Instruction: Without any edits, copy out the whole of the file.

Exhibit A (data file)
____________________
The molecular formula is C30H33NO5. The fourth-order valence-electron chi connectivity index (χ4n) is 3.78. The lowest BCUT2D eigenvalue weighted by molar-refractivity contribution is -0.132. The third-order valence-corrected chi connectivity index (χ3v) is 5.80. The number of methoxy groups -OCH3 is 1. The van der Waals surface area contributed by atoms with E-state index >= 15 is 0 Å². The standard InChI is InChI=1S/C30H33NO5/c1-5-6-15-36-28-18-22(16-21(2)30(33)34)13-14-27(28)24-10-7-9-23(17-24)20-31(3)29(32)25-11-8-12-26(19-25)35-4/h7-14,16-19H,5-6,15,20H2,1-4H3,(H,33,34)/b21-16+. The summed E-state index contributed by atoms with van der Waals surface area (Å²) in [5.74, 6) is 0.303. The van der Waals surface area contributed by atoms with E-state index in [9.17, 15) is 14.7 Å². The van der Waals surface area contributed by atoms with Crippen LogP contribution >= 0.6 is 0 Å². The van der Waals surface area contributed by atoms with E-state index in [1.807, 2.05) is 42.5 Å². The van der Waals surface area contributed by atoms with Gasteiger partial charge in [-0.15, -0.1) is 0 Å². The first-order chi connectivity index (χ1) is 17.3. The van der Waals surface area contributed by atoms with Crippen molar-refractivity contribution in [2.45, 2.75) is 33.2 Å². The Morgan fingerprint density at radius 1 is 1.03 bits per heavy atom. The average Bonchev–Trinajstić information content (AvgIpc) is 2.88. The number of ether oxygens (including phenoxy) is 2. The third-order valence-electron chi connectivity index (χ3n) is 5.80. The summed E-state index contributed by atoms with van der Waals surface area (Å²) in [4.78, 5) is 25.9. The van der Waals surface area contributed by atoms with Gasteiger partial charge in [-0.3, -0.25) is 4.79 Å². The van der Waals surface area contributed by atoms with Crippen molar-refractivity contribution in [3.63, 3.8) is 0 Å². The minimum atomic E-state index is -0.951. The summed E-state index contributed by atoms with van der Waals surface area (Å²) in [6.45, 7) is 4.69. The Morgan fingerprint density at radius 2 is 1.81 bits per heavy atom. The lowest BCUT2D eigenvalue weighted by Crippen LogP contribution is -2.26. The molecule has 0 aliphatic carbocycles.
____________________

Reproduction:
The molecular formula is C30H33NO5. The fourth-order valence-electron chi connectivity index (χ4n) is 3.78. The lowest BCUT2D eigenvalue weighted by molar-refractivity contribution is -0.132. The third-order valence-corrected chi connectivity index (χ3v) is 5.80. The number of methoxy groups -OCH3 is 1. The van der Waals surface area contributed by atoms with E-state index >= 15 is 0 Å². The standard InChI is InChI=1S/C30H33NO5/c1-5-6-15-36-28-18-22(16-21(2)30(33)34)13-14-27(28)24-10-7-9-23(17-24)20-31(3)29(32)25-11-8-12-26(19-25)35-4/h7-14,16-19H,5-6,15,20H2,1-4H3,(H,33,34)/b21-16+. The summed E-state index contributed by atoms with van der Waals surface area (Å²) in [5.74, 6) is 0.303. The van der Waals surface area contributed by atoms with E-state index in [9.17, 15) is 14.7 Å². The van der Waals surface area contributed by atoms with Crippen LogP contribution >= 0.6 is 0 Å². The van der Waals surface area contributed by atoms with E-state index in [1.807, 2.05) is 42.5 Å². The van der Waals surface area contributed by atoms with Gasteiger partial charge in [-0.15, -0.1) is 0 Å². The first-order chi connectivity index (χ1) is 17.3. The van der Waals surface area contributed by atoms with Crippen molar-refractivity contribution in [2.45, 2.75) is 33.2 Å². The Morgan fingerprint density at radius 1 is 1.03 bits per heavy atom. The average Bonchev–Trinajstić information content (AvgIpc) is 2.88. The number of ether oxygens (including phenoxy) is 2. The third-order valence-electron chi connectivity index (χ3n) is 5.80. The summed E-state index contributed by atoms with van der Waals surface area (Å²) in [4.78, 5) is 25.9. The van der Waals surface area contributed by atoms with Gasteiger partial charge in [-0.3, -0.25) is 4.79 Å². The van der Waals surface area contributed by atoms with Crippen molar-refractivity contribution in [3.63, 3.8) is 0 Å². The minimum atomic E-state index is -0.951. The summed E-state index contributed by atoms with van der Waals surface area (Å²) in [6.45, 7) is 4.69. The Morgan fingerprint density at radius 2 is 1.81 bits per heavy atom. The lowest BCUT2D eigenvalue weighted by Crippen LogP contribution is -2.26. The molecule has 0 aliphatic carbocycles.